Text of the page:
The Lifecycle of a Carbon Offset, Part 1
If you’re here and reading this, it’s likely that you’re aware of carbon offsets and what they do. But for those of you who don’t, allow us to refresh your memory a bit: a carbon offset (also called a carbon credit) is a measurement of greenhouse gas emissions reduced from a project or entity, that can be sold to compensate for emissions created somewhere else in the world.
And that “somewhere else in the world” phrase is key here. Because greenhouse gases are all mixed up in Earth’s atmosphere, it doesn’t matter where they’re reduced, so long as they’re actually reduced. Offsets are a way to provide a benefit to the climate and transfer that benefit from one entity to another, regardless of location. Whether you’re actively reducing emissions or helping facilitate a carbon emissions reducing project somewhere else on the planet, Earth feels your impact the same.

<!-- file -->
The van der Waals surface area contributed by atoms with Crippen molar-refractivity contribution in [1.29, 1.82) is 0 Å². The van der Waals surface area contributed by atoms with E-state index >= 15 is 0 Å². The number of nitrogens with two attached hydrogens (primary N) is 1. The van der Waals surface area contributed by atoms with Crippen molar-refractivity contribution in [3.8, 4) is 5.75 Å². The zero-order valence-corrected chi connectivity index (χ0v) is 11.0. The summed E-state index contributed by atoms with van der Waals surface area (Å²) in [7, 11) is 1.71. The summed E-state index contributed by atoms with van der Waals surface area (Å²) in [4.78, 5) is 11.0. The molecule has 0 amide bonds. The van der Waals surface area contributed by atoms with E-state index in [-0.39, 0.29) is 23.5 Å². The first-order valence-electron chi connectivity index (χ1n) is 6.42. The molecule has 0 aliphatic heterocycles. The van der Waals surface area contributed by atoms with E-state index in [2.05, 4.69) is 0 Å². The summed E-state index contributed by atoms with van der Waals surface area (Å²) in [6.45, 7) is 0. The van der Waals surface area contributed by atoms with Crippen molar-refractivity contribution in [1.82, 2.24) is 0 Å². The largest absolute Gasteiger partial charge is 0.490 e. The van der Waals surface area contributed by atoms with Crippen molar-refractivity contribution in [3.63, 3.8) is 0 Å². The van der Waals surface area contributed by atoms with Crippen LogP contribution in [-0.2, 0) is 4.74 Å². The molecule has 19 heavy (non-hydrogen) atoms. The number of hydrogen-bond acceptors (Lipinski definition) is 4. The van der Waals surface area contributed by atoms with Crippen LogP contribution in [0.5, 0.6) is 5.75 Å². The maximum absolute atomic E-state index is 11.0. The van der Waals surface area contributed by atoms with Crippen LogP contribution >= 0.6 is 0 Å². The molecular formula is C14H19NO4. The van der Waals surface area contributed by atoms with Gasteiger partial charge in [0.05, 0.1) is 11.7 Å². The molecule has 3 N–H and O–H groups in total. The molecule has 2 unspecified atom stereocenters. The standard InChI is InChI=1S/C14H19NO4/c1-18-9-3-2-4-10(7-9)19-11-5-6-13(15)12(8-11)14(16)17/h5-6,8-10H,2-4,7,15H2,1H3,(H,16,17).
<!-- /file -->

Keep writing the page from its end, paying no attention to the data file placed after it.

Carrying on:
High quality carbon projects go the extra mile by also helping struggling communities create jobs, improve local infrastructure, and provide myriad health benefits. And while not all carbon offsets are created equal, they all typically start in the same place.
In this two-part series, we’ll explore where carbon offsets come from, take a look at some different players they encounter during their lifecycle, and dig into how you can ensure the offsets you purchase are real, verified, and effective.
Methodologies, Developers, and Verifiers
Before a carbon offset becomes a carbon offset, it starts its life out as a reduction in emissions on the hunt for a methodology — it may not be the most romantic or inspiring way to begin one’s life, but that doesn’t mean it’s not an important one.